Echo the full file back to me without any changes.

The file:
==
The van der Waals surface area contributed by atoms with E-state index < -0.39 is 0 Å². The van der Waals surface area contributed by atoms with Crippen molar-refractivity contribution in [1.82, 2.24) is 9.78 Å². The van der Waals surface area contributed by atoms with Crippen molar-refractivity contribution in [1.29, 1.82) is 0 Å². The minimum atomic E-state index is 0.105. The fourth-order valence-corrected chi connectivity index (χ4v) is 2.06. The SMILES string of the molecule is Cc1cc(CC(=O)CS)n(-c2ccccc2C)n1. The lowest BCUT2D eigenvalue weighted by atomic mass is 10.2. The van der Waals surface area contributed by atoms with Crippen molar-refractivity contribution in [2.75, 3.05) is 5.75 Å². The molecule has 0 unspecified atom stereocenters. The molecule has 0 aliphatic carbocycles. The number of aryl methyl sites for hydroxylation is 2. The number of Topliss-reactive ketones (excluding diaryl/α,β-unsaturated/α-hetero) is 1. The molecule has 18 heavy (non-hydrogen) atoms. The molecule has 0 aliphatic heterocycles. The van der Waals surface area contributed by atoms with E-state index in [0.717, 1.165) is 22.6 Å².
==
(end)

The van der Waals surface area contributed by atoms with E-state index < -0.39 is 0 Å². The van der Waals surface area contributed by atoms with Crippen molar-refractivity contribution in [1.82, 2.24) is 9.78 Å². The van der Waals surface area contributed by atoms with Crippen molar-refractivity contribution in [1.29, 1.82) is 0 Å². The minimum atomic E-state index is 0.105. The fourth-order valence-corrected chi connectivity index (χ4v) is 2.06. The SMILES string of the molecule is Cc1cc(CC(=O)CS)n(-c2ccccc2C)n1. The lowest BCUT2D eigenvalue weighted by atomic mass is 10.2. The van der Waals surface area contributed by atoms with Crippen molar-refractivity contribution in [2.75, 3.05) is 5.75 Å². The molecule has 0 unspecified atom stereocenters. The molecule has 0 aliphatic carbocycles. The number of aryl methyl sites for hydroxylation is 2. The number of Topliss-reactive ketones (excluding diaryl/α,β-unsaturated/α-hetero) is 1. The molecule has 18 heavy (non-hydrogen) atoms. The molecule has 0 aliphatic heterocycles. The van der Waals surface area contributed by atoms with E-state index in [0.717, 1.165) is 22.6 Å².